I don’t think anyone gets to declare that “widening” the focus of “Strange Fruit” is “hardly offensive”. Lennox’s approach to both feminism and human rights is grounded in a universalizing tradition that is at once compassionate and well-intentioned, but also dangerous in its tendency to elide differences in the experiences of different groups. Highlighting such differences isn’t just “weird cultural separatism”; it’s giving voice to lived history. So while Lennox’s statement on “Strange Fruit” certainly isn’t “reprehensible”, as this author histrionically asserts, it does carry potential for causing inadvertent offense–and it’s entirely reasonable for the author to make *that* point.

      I’m actually not clear on whether the author is arguing (preposterously) that Lennox is ignorant or unaware of the specific subject matter of “Strange Fruit”, or rather (more reasonably) that Lennox is aware of this subject matter but gave it insufficient attention in her generalizing statement about the song. Certainly the claim that Lennox displays a willful “refusal to recognise the historical context and significance” of “Strange Fruit” is odd; her answer to Smiley begins precisely by placing the song in its pre-Civil Rights-movement context, and her comments elsewhere and in the liner notes go into further detail about the subject of lynching. To be honest, I imagine Lennox was taking for granted that everyone knows what the song is depicting. At the same time, it’s fair to say Lennox’s statement failed to “meaningfully engage with black history” in this case, and fair to argue that any statement about “Strange Fruit” should do so.


  9. There’s plenty to be said here, regarding both Annie Lennox and the article itself. Lennox has mentioned the depiction of lynching in “Strange Fruit” in multiple interviews and in the liner notes to her record; her discussion of lynching as an instance of human brutality in general risks implying questionable equivalencies, but is obviously well intentioned. She’s also voiced reservations about the sexualization of many female pop stars (irrespective of race), and has hardly singled out Beyonce in this regard. Lennox seems to miss the feminist significance of Beyonce’s assertion of black female sexuality and desirability–but this doesn’t change the fact that Bey’s power as a cultural icon is troublingly conditional on her largely conventional attractiveness.

    This article is essentially a rewrite of a click-bait Gawker post from a few weeks back. It adds only the exasperating pretentiousness of much Anglo-American humanities writing: an intellectually facile critique of a trivial pop-culture moment is delivered in the tortured argot of critical theory, and falsely presented as an activist contribution toward social change. The last paragraph is laughable both for its unearned grandiosity and its hedging, hand-waving emptiness: “… what does this engagement look like? … perhaps if we can begin to describe the workings … of these oppressive phenomena, we can begin to … work together to devise strategies for building and sustaining … new epistemic traditions.” Such piffle offers much less to actual marginalized people than it does to an author’s parasitic self-regard.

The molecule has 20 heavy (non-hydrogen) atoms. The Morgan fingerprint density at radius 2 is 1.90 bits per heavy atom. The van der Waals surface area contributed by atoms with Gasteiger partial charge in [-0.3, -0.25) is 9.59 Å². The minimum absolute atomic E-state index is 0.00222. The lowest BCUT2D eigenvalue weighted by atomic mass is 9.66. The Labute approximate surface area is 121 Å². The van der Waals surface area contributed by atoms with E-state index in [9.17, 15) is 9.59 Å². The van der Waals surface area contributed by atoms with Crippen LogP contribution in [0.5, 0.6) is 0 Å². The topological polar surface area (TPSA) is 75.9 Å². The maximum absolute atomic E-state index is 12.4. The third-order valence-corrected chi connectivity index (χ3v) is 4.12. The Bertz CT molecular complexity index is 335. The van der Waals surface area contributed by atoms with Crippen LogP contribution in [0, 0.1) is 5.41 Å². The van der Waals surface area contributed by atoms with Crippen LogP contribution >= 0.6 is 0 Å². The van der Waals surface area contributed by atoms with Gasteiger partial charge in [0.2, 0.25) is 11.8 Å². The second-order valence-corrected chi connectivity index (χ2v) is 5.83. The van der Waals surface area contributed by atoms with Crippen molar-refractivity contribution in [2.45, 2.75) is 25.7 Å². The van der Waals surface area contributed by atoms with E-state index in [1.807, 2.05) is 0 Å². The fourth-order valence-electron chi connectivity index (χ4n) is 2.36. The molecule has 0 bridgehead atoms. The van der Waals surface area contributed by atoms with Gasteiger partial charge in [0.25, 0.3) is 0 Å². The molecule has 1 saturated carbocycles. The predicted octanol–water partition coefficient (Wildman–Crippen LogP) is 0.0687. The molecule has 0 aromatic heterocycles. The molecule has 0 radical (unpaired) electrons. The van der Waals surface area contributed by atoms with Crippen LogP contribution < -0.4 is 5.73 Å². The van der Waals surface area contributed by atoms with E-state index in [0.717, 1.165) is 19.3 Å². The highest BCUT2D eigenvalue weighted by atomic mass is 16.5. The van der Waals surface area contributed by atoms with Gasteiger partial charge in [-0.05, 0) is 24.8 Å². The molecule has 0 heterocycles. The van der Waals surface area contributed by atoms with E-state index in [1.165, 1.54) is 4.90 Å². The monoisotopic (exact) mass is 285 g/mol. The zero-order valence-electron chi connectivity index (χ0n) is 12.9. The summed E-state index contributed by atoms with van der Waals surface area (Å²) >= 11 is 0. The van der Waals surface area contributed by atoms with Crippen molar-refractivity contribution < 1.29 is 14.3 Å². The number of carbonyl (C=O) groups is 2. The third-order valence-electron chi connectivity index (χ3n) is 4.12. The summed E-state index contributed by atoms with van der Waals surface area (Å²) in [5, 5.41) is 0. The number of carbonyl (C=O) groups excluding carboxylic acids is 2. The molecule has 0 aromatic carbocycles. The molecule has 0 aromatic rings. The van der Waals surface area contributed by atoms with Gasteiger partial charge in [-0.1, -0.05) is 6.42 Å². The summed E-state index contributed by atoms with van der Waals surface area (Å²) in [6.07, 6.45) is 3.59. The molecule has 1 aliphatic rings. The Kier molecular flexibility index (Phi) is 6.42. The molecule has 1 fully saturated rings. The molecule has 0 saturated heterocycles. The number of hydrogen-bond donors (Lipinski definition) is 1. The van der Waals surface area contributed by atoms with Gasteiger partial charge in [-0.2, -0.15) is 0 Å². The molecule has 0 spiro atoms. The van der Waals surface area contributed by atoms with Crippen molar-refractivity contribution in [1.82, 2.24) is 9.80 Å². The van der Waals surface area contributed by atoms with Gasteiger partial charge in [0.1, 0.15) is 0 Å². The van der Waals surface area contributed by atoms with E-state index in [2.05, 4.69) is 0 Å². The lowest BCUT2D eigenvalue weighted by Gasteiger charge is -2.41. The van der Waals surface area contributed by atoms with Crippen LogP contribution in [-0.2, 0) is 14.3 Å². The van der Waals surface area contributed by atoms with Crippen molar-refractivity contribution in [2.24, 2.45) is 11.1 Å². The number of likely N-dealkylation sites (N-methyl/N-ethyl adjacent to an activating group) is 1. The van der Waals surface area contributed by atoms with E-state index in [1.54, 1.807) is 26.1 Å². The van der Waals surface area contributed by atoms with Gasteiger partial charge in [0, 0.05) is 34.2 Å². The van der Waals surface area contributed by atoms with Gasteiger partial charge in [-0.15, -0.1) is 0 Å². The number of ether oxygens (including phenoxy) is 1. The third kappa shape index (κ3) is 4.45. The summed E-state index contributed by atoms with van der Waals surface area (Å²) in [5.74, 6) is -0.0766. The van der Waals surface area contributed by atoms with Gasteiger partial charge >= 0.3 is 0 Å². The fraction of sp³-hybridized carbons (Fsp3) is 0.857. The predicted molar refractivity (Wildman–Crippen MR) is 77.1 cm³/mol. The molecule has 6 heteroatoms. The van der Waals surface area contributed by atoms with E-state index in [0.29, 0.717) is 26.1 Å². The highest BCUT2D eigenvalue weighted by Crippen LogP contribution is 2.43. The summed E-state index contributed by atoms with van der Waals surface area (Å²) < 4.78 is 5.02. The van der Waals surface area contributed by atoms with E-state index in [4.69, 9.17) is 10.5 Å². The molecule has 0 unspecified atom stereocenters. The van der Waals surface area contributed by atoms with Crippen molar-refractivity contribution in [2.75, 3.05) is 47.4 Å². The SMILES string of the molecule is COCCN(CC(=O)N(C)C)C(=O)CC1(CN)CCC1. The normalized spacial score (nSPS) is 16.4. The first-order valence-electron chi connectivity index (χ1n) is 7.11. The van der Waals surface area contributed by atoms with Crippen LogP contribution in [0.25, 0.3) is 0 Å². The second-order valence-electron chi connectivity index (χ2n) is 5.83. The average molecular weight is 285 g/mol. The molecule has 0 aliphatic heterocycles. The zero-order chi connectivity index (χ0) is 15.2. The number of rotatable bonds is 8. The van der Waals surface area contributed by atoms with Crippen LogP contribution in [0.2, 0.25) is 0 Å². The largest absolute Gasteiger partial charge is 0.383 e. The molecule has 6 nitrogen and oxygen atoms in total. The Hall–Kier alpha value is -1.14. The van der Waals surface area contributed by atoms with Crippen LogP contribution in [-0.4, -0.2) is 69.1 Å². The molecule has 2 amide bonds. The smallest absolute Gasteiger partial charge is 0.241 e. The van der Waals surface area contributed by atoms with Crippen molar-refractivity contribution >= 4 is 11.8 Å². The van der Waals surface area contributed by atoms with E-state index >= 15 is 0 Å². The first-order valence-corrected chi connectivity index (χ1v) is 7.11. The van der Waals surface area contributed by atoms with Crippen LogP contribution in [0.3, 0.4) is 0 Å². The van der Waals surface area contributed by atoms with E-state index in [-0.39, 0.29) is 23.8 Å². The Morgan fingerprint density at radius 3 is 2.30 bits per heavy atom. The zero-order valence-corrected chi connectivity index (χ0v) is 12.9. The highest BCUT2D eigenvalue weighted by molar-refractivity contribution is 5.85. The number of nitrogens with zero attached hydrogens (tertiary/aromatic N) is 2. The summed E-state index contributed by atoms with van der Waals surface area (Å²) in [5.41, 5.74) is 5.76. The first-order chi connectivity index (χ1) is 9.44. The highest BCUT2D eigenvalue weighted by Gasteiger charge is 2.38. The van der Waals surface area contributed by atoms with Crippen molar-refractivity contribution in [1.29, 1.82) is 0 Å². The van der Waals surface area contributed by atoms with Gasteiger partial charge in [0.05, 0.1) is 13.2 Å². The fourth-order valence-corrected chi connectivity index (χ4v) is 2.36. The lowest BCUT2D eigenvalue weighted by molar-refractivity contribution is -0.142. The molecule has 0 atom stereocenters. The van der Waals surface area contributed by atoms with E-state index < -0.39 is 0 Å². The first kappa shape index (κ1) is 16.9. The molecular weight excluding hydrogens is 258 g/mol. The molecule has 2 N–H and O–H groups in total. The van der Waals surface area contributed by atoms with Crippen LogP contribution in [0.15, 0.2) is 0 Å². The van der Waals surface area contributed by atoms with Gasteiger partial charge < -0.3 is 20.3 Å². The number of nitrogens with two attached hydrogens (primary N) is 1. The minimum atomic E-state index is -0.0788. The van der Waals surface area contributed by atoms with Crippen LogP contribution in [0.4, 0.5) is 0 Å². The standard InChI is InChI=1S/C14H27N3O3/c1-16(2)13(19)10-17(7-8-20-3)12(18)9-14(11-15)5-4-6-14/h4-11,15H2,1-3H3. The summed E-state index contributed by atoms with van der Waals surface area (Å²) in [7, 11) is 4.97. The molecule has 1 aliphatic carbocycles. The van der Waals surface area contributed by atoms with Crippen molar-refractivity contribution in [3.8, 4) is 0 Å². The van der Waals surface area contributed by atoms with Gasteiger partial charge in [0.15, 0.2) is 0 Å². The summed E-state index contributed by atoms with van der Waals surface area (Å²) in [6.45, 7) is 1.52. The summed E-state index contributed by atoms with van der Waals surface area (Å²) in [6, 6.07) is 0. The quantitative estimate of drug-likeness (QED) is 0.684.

1. Couldn’t agree with you more: the pitiful, incredibly immobilizing grandiosity and pomposity of much of American memes (had one teacher like that who dismissed off anything that did not comport with his self-absorbed imagination) only serves to make the spaces of social change that much harder to grasp. The marginalized other cannot wait for that endpoint of critical theory that resolves all the dilemmas.


  10. This article is mightily problematic. Though there are some incredible points, we can’t claim that Strange Fruit is a piece explicitly and totally owned by Black people. Firstly (and controversially) I propose that that’s just not how art works. People reinterpret and just because Lennox is a white woman it does not mean she has no right to inflect her understanding of the pain of the world into the song.

    The second point is factual: Strange Fruit was written by a white man. Plain and simple. Yes, it’s a black anthem and speaks of black issues and may be sung best by black people. But those words, the poem, the imagery, stem from the bleeding veins of a Jewish man who could stand the horrors of lynching. If we continue to crucify everyone for co-opting our struggles, we may just miss out on some amazing, wonderful change.

    Liked by 1 person

    1. I am so glad someone left this comment.

      For the author to not confront, and then tackle, the plain fact that a white man wrote the song — however problematic this may be to the overall argument — is a simply extraordinary oversight, whether wilful or accidental. Unfortunately this factual absence fatally weakens the whole piece. There are, I’d agree, some excellent points made though.


      1. Another writer on the site addressed that in this piece Strange Stains in Ferguson he rewrote strange fruit in the context of police shootings. With only 2000 words the author was hard pressed to also fit in how there was also a relationship between Jewish songwriters and black musicians because of industry domination but also because of the ways oppressions overlapped.


    2. Strange Fruit was written by a white man, yes, but for and about a definitive black experience. To wit, it is as “black” as anything out there. Yes, its lessons are paradigmatic if not transcendent, that is indisputable, so I suspect. We would do well to heed the message embedded in the art form, not just for blacks but for humanity as a whole.